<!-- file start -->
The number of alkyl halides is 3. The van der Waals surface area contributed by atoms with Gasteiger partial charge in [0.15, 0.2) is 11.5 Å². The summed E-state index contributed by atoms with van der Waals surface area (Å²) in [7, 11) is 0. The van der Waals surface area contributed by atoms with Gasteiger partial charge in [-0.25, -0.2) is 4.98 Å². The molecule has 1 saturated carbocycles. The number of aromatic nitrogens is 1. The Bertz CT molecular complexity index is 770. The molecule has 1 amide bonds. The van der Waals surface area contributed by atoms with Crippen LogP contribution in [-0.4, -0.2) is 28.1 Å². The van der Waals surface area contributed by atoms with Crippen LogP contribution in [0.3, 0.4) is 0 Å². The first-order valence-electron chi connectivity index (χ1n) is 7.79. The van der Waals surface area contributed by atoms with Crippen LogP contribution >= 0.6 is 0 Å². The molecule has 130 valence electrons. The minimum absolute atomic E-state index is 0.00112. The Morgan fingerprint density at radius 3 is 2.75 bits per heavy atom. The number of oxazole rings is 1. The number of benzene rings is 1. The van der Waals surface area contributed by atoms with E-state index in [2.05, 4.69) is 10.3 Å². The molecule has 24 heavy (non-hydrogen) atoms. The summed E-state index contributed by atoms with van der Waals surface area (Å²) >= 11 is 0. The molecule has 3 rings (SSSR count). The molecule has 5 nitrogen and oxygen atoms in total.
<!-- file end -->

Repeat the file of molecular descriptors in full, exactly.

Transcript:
The number of alkyl halides is 3. The van der Waals surface area contributed by atoms with Gasteiger partial charge in [0.15, 0.2) is 11.5 Å². The summed E-state index contributed by atoms with van der Waals surface area (Å²) in [7, 11) is 0. The van der Waals surface area contributed by atoms with Gasteiger partial charge in [-0.25, -0.2) is 4.98 Å². The molecule has 1 saturated carbocycles. The number of aromatic nitrogens is 1. The Bertz CT molecular complexity index is 770. The molecule has 1 amide bonds. The van der Waals surface area contributed by atoms with Crippen LogP contribution in [-0.4, -0.2) is 28.1 Å². The van der Waals surface area contributed by atoms with Crippen LogP contribution in [0.3, 0.4) is 0 Å². The first-order valence-electron chi connectivity index (χ1n) is 7.79. The van der Waals surface area contributed by atoms with Crippen LogP contribution >= 0.6 is 0 Å². The molecule has 130 valence electrons. The minimum absolute atomic E-state index is 0.00112. The Morgan fingerprint density at radius 3 is 2.75 bits per heavy atom. The number of oxazole rings is 1. The number of benzene rings is 1. The van der Waals surface area contributed by atoms with E-state index in [2.05, 4.69) is 10.3 Å². The molecule has 24 heavy (non-hydrogen) atoms. The summed E-state index contributed by atoms with van der Waals surface area (Å²) >= 11 is 0. The molecule has 3 rings (SSSR count). The molecule has 5 nitrogen and oxygen atoms in total.